Walks: Visit the villages of Brompton and Snainton

Lying in the valley of the River Derwent, midway between Scarborough and Pickering on the A170, is the village of Brompton. Nestled between the North York Moors and the Yorkshire Wolds, it has been associated with the Cayley family for over 450 years.

By The Newsroom
Friday, 9th February 2018, 3:00 pm
View towards Brompton from Foulbridge Lane, Snainton.
View towards Brompton from Foulbridge Lane, Snainton.

The village is also associated with the poet William Wordsworth. This route is level and direct, with no problems to be encountered.

The approach to Brompton from Scarborough is by turning left beside the converted Cayley Arms, passing the old village school built in 1878, and the village hall. Continue following the road west along Church Lane to reach All Saints’ Church, from where this walk commences. It was here on October 4, 1802, that William Wordsworth married a local girl – Mary Hutchinson, of Gallows Hill Farm.

Just opposite the church, a kissing gate provides access to a field, with a public footpath beside a mill pond. Water fed by springs has flowed into this lake for generations. It’s a popular site for ducks and resident swans. Please do not allow dog fouling, as requested.

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Passing the weir, leave the field by a kissing gate and descend four steps to Low Hall Farm. Streams and bridges create an attractive scene as you keep straight ahead beside stone cottages to meet a road. Turn right, and at a ‘bend’ sign, the grounds of Low Hall are to the right.

Low Hall Cottage is to the left, and rounding the bend extends flat, almost featureless terrain. Your direct route across the Carrs is by Brompton Carr Lane, soon passing a bridleway off to the left named Black Syke Lane. The word ‘syke’ indicates a rill or rivulet. This area is well drained by ditches.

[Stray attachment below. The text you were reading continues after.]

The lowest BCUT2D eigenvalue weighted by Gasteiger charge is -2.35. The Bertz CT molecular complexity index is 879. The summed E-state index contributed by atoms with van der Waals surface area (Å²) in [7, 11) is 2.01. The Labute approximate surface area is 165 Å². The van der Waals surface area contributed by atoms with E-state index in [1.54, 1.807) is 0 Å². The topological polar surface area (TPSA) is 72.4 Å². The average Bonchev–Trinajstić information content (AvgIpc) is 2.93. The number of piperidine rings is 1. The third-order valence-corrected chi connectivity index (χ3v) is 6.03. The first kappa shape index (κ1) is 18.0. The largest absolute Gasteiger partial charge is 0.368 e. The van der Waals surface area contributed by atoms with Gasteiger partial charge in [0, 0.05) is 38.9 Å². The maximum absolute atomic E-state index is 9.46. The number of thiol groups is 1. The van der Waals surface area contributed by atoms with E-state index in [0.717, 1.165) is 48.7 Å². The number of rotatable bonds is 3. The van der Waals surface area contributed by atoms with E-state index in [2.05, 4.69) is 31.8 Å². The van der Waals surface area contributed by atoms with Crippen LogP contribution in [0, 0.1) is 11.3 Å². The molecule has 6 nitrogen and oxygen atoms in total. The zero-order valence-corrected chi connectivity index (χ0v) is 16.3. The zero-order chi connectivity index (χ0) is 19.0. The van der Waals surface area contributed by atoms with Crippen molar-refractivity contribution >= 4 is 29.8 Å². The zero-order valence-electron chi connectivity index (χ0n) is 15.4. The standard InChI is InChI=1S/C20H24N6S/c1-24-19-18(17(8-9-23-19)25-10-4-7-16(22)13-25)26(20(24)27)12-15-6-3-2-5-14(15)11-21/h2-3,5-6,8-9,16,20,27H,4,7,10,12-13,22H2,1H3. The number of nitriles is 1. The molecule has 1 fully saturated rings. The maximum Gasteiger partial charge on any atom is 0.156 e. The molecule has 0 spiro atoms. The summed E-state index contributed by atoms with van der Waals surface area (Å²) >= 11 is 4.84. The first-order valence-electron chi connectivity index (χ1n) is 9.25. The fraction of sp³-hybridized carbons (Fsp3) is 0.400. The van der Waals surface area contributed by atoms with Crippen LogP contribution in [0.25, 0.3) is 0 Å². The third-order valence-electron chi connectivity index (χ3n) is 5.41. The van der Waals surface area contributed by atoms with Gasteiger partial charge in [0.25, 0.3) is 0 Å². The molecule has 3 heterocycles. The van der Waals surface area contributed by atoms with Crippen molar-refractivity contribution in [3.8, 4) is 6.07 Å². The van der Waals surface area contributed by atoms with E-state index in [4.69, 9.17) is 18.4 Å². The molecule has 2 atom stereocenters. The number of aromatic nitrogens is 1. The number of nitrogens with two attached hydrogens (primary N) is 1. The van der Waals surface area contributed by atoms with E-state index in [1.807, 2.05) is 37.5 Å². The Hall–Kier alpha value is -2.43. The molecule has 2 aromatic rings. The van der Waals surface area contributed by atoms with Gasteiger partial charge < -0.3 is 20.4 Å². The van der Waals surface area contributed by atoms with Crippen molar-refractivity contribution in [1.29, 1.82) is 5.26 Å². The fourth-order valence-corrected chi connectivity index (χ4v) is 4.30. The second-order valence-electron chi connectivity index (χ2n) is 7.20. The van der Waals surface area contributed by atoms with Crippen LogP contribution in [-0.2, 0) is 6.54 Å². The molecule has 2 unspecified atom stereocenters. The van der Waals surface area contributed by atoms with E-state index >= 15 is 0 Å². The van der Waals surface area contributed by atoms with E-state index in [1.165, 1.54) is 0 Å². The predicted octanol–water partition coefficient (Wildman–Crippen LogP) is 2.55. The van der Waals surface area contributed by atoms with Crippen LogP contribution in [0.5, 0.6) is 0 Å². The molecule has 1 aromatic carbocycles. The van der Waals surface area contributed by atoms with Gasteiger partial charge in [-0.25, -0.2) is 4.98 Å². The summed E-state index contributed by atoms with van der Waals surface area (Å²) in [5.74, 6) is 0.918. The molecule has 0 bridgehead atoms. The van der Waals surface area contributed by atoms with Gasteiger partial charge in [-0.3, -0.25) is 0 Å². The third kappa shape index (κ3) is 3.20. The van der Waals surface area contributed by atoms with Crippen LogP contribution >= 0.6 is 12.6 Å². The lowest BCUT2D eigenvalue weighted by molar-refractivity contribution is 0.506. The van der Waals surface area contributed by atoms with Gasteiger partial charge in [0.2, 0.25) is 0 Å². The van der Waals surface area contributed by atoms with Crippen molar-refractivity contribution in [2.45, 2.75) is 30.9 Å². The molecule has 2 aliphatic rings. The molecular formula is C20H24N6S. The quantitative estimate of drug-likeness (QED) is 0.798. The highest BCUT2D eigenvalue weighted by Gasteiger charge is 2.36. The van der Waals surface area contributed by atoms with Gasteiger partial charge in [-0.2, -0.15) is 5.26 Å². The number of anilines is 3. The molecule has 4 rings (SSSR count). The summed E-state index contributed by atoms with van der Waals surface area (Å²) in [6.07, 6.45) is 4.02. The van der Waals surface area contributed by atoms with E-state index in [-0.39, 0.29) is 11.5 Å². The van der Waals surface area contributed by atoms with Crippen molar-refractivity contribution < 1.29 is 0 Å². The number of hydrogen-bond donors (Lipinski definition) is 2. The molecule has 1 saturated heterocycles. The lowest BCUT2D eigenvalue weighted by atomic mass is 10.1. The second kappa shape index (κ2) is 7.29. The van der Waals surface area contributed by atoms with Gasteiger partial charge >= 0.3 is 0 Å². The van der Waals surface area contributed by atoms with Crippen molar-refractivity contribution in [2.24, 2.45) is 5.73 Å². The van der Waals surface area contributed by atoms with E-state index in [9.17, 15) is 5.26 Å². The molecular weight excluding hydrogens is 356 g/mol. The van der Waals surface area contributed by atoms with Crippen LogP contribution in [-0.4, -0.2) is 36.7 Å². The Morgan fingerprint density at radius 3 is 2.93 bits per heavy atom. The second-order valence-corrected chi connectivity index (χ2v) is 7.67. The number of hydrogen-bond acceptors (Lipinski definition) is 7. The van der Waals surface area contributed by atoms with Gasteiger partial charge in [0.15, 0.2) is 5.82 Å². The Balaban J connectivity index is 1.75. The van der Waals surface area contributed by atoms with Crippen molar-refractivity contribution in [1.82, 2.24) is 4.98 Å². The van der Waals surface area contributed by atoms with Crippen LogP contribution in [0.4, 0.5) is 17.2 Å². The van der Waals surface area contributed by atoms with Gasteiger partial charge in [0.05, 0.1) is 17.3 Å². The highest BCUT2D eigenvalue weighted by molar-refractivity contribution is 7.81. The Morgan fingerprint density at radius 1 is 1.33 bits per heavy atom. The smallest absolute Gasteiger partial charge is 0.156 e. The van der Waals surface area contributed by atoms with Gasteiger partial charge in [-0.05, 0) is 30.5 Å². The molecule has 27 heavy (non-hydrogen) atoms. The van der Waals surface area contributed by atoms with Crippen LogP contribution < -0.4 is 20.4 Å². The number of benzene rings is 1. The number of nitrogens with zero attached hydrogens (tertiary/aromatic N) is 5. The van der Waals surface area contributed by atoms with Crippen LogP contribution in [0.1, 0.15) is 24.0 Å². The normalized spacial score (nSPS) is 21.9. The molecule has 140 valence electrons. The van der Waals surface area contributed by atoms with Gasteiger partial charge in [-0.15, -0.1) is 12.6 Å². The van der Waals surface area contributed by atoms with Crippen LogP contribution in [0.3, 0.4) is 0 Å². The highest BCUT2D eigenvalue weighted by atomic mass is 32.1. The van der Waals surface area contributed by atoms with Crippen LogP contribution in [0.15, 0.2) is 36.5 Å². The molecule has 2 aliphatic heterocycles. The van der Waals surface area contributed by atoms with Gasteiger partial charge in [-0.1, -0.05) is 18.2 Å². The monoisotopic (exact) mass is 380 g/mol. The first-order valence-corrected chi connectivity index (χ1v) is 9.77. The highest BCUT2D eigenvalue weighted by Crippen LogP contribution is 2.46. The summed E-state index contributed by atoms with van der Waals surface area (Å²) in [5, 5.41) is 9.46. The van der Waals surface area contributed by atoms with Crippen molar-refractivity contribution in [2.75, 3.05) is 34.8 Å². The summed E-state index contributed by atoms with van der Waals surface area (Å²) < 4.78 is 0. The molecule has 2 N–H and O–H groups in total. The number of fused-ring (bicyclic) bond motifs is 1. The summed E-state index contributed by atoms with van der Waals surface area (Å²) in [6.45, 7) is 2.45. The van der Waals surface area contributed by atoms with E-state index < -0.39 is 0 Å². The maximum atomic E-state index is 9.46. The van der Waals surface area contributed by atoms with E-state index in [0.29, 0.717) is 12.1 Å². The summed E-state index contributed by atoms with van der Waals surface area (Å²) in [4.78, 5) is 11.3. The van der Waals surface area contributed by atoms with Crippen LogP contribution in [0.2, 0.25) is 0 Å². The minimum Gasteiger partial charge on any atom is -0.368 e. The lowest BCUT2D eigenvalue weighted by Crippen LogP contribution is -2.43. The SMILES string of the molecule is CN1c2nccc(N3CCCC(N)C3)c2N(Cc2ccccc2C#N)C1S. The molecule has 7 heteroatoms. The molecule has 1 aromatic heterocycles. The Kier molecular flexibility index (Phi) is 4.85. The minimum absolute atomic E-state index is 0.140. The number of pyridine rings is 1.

Continue alongside Jasmine Caravan and Tent Park, and over two crossroads to pass Poplar House Farm. The entrance to Woodlands Farm is to your left before the road junction is reached.

Turn right up Foulbridge Lane, and continue as it swings sharply right into Snainton.

At a road junction, veer right and turn immediately left beside a bungalow along a narrow lane. This public footpath is along the route of a dismantled railway. Remain on it as far as a road junction. Here, turn left up Barkers Lane. The Snainton bowling green and village hall are to your right.

The A170 lies before you. Turn right, passing the school, and take the footpath on the left side of the road for almost a mile, passing Wydale Low Cottages.

Cross the road towards a detached stone cottage.

A public footpath heads southwards beside the cottage, or you may prefer to keep to the main road return route. Otherwise continue down the edge of a field hedged to the left. Go through the fence ahead, or take the stile if it has been replaced.

Please keep any dogs leashed or under close control. Cross a paddock hedged to the right and cross the next fence as arrowed. Proceed with hedging to the right, straight ahead to the bottom of the field.

In the corner of the field boundary, leave the field and turn immediately left between trees along the edge of a spinney.

Continue beside a green and observe to your right, in the grounds of Low Hall, a fine stone-built dovecote. This feature is listed as being of special architectural interest. Beyond tall poplar trees is a sign indicating you turn right and approach the access drive to Low Hall. Turn left on to the lane, and seek signs of spring – snowdrops and aconites.

Return into the village up a country lane walled to the right. Ivy festoons walls and hedgerows with curtains of evergreen foliage.

Veer right with the road to return from the western end of Church Lane to the church, and do find time to visit this lovely church in a haven of beauty.

Distance: 5.2 miles.

Refreshment: The Peacock Inn, Snainton.

NB Details were correct at the time of walking, but please remember that changes occur in the countryside.